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Milford, North Shore, Auckland 0620
021 254 9159 liv@livsapothecary.co.nz
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Phytonutrients and Antioxidants

The missing link between vitamins and minerals

Phytonutrients (or phytochemicals) is an umbrella term for many beneficial compounds produced by plants.  These plant foods are fruit, vegetables, nuts, seeds, whole grains and legumes.  Each phytonutrient has a different beneficial effect on the body.  Some of them may not have been discovered yet, which emphasises the importance of eating a variety of plants in your diet.

The majority of phytonutrients are also antioxidants.  Antioxidants is a broader term, because they can be vitamins, minerals or phytonutrients.

The importance of antioxidants – they are found in some of the healthiest foods.  Antioxidants protect the body against free radical damage, involved in the development aging, cancer, atherosclerosis, high cholesterol, dementia and many other health conditions.

Here is my top 10 list of the most important antioxidant phytonutrients:

  1. Carotenoids – the most well-known is beta-carotene. It is the pigment that colours fruit and vegetables orange.  Found in carrot, pumpkin, kumara, apricot, mango, rock melon, capsicum, as well as leafy greens, tomatoes and peas.

  1. Polyphenols – cover a group of antioxidants. They are known for their heart and anti-inflammatory benefits.  Found in cloves, star anise, cacao and cocoa, dark chocolate, flaxseeds, chestnuts, sage, rosemary, thyme and blackcurrants.

  1. Flavonoids – a subclass of polyphenols, therefore, provide similar health benefits as polyphenols. Found in red wine, cacao/cocoa, dark chocolate, berries, and the nightshade family of vegetables (eggplant, capsicum and tomatoes).

  1. Anthocyanins – another subclass of polyphenols. They are known to be beneficial for the brain, heart, and they are anti-inflammatory.  Found in red/blue/purple like berries, cherries, grapes, plums, eggplant, red cabbage and red onion.

  1. Resveratrol – a polyphenol which has been popularised due to its occurrence in red wine (red grapes). It is known to be antioxidant, antiaging and anti-inflammatory, while supporting the brain, heart and cardiovascular system.

  1. Astaxanthin – a pink antioxidant which colours salmon, lobster, crab, shrimp and algae. When these organisms are stressed, they release astaxanthin, a powerful antioxidant that helps protect them against environmental change.

  1. Lycopene – an anti-cancer antioxidant found mostly in cooked tomatoes (lycopene becomes more available during cooking), plus small amounts in papaya, watermelon, red cabbage, grapefruit, mango, guava, carrot and asparagus.

  1. Lutein and zeaxanthin – the two most powerful antioxidant carotenoids for protecting the eyes against macular degeneration and cataracts. Found in kale, spinach, silver beet, peas, pumpkin, Brussel sprouts, sweet corn and broccoli.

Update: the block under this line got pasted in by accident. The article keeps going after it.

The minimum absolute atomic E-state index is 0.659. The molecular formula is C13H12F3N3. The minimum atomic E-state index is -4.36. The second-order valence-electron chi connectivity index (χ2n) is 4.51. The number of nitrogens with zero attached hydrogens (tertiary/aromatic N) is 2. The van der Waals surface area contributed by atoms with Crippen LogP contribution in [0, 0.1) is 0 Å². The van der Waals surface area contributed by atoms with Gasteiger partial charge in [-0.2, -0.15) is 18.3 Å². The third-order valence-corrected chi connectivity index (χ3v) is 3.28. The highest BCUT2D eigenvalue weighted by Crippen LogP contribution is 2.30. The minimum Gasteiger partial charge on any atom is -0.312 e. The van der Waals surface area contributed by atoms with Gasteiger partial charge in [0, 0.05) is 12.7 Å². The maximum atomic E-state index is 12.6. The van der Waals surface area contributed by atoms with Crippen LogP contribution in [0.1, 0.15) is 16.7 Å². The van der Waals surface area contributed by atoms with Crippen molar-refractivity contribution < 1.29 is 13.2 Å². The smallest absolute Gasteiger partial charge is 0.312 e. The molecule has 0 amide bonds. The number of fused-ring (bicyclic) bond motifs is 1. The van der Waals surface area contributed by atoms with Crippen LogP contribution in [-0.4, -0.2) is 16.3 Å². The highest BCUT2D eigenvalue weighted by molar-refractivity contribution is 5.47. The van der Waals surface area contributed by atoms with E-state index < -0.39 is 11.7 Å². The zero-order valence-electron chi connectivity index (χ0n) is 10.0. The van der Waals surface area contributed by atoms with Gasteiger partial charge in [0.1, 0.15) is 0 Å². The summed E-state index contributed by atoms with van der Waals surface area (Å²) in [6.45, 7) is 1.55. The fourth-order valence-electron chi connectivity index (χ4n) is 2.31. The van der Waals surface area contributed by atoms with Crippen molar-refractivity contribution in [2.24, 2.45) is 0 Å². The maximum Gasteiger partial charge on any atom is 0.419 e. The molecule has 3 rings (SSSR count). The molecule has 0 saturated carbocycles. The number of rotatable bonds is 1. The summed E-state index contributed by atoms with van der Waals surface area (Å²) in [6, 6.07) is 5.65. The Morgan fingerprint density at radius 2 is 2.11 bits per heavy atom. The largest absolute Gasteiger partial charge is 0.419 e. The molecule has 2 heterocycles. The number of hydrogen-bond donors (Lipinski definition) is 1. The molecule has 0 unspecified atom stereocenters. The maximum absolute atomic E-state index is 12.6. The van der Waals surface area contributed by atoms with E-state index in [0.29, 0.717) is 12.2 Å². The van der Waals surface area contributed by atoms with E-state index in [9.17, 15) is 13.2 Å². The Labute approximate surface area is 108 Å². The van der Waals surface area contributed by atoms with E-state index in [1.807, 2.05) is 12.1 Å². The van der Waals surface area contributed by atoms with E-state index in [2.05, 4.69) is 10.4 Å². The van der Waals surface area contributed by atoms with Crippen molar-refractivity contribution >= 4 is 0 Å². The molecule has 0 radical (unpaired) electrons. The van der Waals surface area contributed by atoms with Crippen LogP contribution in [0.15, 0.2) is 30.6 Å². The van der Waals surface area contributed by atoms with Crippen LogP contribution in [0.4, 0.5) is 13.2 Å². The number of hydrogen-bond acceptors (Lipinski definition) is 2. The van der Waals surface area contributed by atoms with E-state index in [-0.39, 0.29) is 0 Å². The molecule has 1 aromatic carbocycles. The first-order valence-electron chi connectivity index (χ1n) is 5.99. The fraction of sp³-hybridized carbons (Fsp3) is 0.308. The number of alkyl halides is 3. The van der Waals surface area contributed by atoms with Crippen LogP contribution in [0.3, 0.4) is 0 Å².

1. Catechins – flavonoid polyphenol, known to support weight, cholesterol and heart health. Green tea is the richest source, plus small amounts in berries, cherries, grapes, apples, pears, guava, kumara, broad beans and dark chocolate.

  1. Quercetin – flavonoid which is strongly antioxidant and anti-inflammatory.  Inflammation is linked to all chronic health conditions. Found in tea, berries, cherries, cranberries, grapes, apples, pears, dark chocolate and leafy greens.

Vitamins C and E are antioxidant vitamins.  Selenium and zinc are antioxidant minerals.

Glutathione is the body’s most powerful endogenous antioxidant.  Endogenous means it is produced within the body, from 3 amino acids, cysteine, glycine and glutamine.  Whereas, the other antioxidants are produced by plants and exogenous.

Many foods, herbs and supplements are known to boost glutathione production in the body, including:

  • Milk thistle (Herbal Medicine)
  • Whey protein (amino acids)
  • Sulphur foods (garlic, onion and egg)
  • Brassica/cruciferous vegetables (kale, cavolo nero, broccoli, broccolini, broccoli sprouts, cauliflower, cabbage, Brussel sprouts, rocket, bok choy, pak choy, watercress, mustard greens, radish, horseradish, mizuna and turnips)
  • n-acetyl cysteine (supplement)
  • Alpha-lipoic acid (supplement)
  • B vitamins (B6, B9, B12 and biotin)
  • Selenium (eat 2-3 Brazil nuts daily)
  • Vitamins C (kiwifruit, capsicum, tomatoes, broccoli, berries and citrus fruits)
  • Vitamin E (avocado, nuts, seeds, wholegrains, leafy greens and oils)
  • Liver (incorporate into meat dishes like mince or casserole for health benefits)

In summary, to get a broad range of phytonutrients and antioxidants… Eat a Rainbow!

Liv

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Phone: 021 254 9159
Milford, North Shore, Auckland 0620